The original charges that cost Mandl the 2011 season stemmed from an alleged recruiting violation following the transfer of a player from Herbert Lehman High School to Washington. Mandl sat out the 2011 season on suspension while awaiting his appeal. During that time, the Trojans won the PSAL Class A championship under interim coach Nick Carbone.

    Mandl resumed coaching Washington this year and led the Trojans back to the PSAL Class A championship game where they fell to Grand Street Campus.

    In his appeal, Mandl was expected to have multiple witnesses testify that Mandl had not recruited the player in question.
  • The margin of error between winning and losing a baseball game against a quality opponent is slim. Three games over the weekend couldn't have made that fact more apparent, as all were decided by 1-0 scores.

    * Madison (Brooklyn, N.Y.) pitcher Joseph Cali spun a no-hitter at Fort Hamilton (Brooklyn, N.Y.), in a game decided by a walk-off walk in the bottom of the seventh inning Saturday.

    As reported by the New York Daily News, there was only one hit the entire game, coming on a swinging bunt in the fourth inning against Cali's counterpart, Jonathan Maldonado. Fort Hamilton reliever Louis Liberta walked four Madison batters in the bottom of the seventh.

    It was the third no-hitter of the season thrown by Madison pitchers, and it continued a good stretch for the Knights against Fort Hamilton. According to the report, Madison was no-hit two years ago by Fort Hamilton on the same field but still won 1-0, thanks to an error.

    * As reported by HRVarsity.com, Hampton (Hampton, Va.) needed a perfect game from Yusef Davis to get past Hampton Christian (Va.) on Saturday. Davis fanned 12 and also drove in the game's only run in the third inning.

    * In a district title game in Washington, Cheney (Wash.) scored on a passed ball in the eighth inning to top East Valley (Spokane, Wash.). The Spokesman-Review reported that Cheney's Jeremy Alderman earned the complete-game win with a no-hitter (nine strikeouts), to best hard-luck loser J.T. Phelan. Phelan yielded just two hits and no runs in seven innings for East Valley.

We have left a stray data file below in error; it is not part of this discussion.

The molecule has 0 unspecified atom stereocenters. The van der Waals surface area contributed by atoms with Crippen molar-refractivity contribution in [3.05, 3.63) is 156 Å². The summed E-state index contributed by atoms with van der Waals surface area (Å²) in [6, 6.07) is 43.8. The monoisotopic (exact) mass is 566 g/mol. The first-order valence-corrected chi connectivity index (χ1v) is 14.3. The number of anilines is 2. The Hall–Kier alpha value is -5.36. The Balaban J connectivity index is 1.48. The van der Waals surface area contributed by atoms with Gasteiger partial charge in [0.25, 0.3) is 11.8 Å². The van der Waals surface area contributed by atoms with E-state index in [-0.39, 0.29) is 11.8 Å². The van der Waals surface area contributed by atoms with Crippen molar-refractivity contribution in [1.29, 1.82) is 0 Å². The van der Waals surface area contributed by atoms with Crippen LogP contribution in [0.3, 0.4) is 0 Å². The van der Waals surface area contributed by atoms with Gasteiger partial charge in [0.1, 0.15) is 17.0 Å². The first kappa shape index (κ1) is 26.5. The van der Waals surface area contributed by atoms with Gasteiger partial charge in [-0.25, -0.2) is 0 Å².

• The Lehman (Bronx, N.Y.) baseball team is down to its final few outs, so to speak, but at least the Lions will be able to go out with a roar.

    The team received a new $17,000 portable pitching mound last Friday, courtesy of the Education Department. It came a day after the same department announced that the school will shutter its doors at the end of the school year.

    As reported by the New York Daily News, it had been a rough stretch for Lehman and the baseball team, in particular. League officials had ruled last month that the Lions would have to play all of its remaining games on the road, because Lehman's previous portable mound did not meet state and national specifications.

    Instead, the Education Department had the new mound picked up from a company three hours away and delivered and installed at Lehman last week.

    "The timing was a little freaky because of the announcement of the closing of the school," Lehman athletic director Diane Hamilton told the newspaper. "That's the irony of the whole thing: You have a very bad announcement and then we get a little piece of joy (in the pitcher's mound)."

    Lehman was able to resume its home schedule Tuesday against Morris. Entering that game the Lions were 9-2 overall and 9-0 in the PSAL Bronx – A West league standings.
  • All no-hitters deserve recognition because they are one of the hallowed accomplishments in baseball.

    There are some that stand out over others, though, and Schuyler Bates of Kennedy Catholic (Somers, N.Y.) had one of those efforts Thursday. In tossing a no-hitter in a 5-0 win against Panas (Cortlandt Manor, N.Y.), Bates needed only 62 pitches to get the job done.

    As reported by LoHud.com, Bates nearly had a perfect game. The only blemish on the second no-hitter in Gaels program history was a fifth-inning infield error. An ensuing double play took care of that.
  • Although pitchers Gjon Ljucovic of Pelham (N.Y.) and Josh Hader of Old Mill (Millersville, Md.) have never met, they shared a common theme and common fate Tuesday.

    File photo by Jim Stout

    Gjon Ljucovic, Pelham

    Both were involved in "shared" no-hitters earlier this month. Both pitched their own complete-game, no-hit gems yesterday.

    Ljucovic, who was pulled by his coach, Brian Leighton, just three outs shy of a possible no-hitter on April 3, struck out 13 and walked three in leading Pelham to a 4-0 win against Saunders (Yonkers, N.Y.) at Glover Field.

    Since being restricted to 102 pitches and six innings in his first varsity start against White Plains (N.Y.) in early April, the junior righthander Ljucovic (3-0) has thrown a complete-game six-hitter in beating Dobbs Ferry (N.Y.), and felled Saunders with his no-no on 92 pitches.